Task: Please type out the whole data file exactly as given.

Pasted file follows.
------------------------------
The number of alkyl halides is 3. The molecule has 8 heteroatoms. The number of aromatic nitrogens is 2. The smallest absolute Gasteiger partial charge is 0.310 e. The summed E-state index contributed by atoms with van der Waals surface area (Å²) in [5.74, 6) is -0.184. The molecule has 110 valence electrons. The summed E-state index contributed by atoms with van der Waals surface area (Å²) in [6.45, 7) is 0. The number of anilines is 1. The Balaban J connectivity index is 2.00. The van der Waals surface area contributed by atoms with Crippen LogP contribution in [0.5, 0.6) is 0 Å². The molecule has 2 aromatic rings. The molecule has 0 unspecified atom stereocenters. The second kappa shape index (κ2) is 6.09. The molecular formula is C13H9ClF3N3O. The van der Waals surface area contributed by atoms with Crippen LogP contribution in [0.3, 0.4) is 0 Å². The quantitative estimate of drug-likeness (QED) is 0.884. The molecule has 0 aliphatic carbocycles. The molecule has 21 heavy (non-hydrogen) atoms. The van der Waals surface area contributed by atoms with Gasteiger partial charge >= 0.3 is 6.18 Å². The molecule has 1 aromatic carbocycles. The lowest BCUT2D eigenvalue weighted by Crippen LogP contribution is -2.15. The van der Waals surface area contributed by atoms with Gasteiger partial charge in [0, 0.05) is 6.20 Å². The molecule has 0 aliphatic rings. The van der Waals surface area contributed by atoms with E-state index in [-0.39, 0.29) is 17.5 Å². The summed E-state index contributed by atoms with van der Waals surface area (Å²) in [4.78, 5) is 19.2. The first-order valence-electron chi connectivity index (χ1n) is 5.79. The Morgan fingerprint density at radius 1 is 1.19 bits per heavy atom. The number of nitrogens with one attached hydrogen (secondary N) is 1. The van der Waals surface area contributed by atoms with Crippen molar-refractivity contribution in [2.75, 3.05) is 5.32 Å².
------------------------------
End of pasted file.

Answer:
The number of alkyl halides is 3. The molecule has 8 heteroatoms. The number of aromatic nitrogens is 2. The smallest absolute Gasteiger partial charge is 0.310 e. The summed E-state index contributed by atoms with van der Waals surface area (Å²) in [5.74, 6) is -0.184. The molecule has 110 valence electrons. The summed E-state index contributed by atoms with van der Waals surface area (Å²) in [6.45, 7) is 0. The number of anilines is 1. The Balaban J connectivity index is 2.00. The van der Waals surface area contributed by atoms with Crippen LogP contribution in [0.5, 0.6) is 0 Å². The molecule has 2 aromatic rings. The molecule has 0 unspecified atom stereocenters. The second kappa shape index (κ2) is 6.09. The molecular formula is C13H9ClF3N3O. The van der Waals surface area contributed by atoms with Crippen LogP contribution in [0.3, 0.4) is 0 Å². The quantitative estimate of drug-likeness (QED) is 0.884. The molecule has 0 aliphatic carbocycles. The molecule has 21 heavy (non-hydrogen) atoms. The van der Waals surface area contributed by atoms with Gasteiger partial charge >= 0.3 is 6.18 Å². The molecule has 1 aromatic carbocycles. The lowest BCUT2D eigenvalue weighted by Crippen LogP contribution is -2.15. The van der Waals surface area contributed by atoms with Gasteiger partial charge in [0, 0.05) is 6.20 Å². The molecule has 0 aliphatic rings. The van der Waals surface area contributed by atoms with E-state index in [-0.39, 0.29) is 17.5 Å². The summed E-state index contributed by atoms with van der Waals surface area (Å²) in [4.78, 5) is 19.2. The first-order valence-electron chi connectivity index (χ1n) is 5.79. The Morgan fingerprint density at radius 1 is 1.19 bits per heavy atom. The number of nitrogens with one attached hydrogen (secondary N) is 1. The van der Waals surface area contributed by atoms with Crippen molar-refractivity contribution in [2.75, 3.05) is 5.32 Å².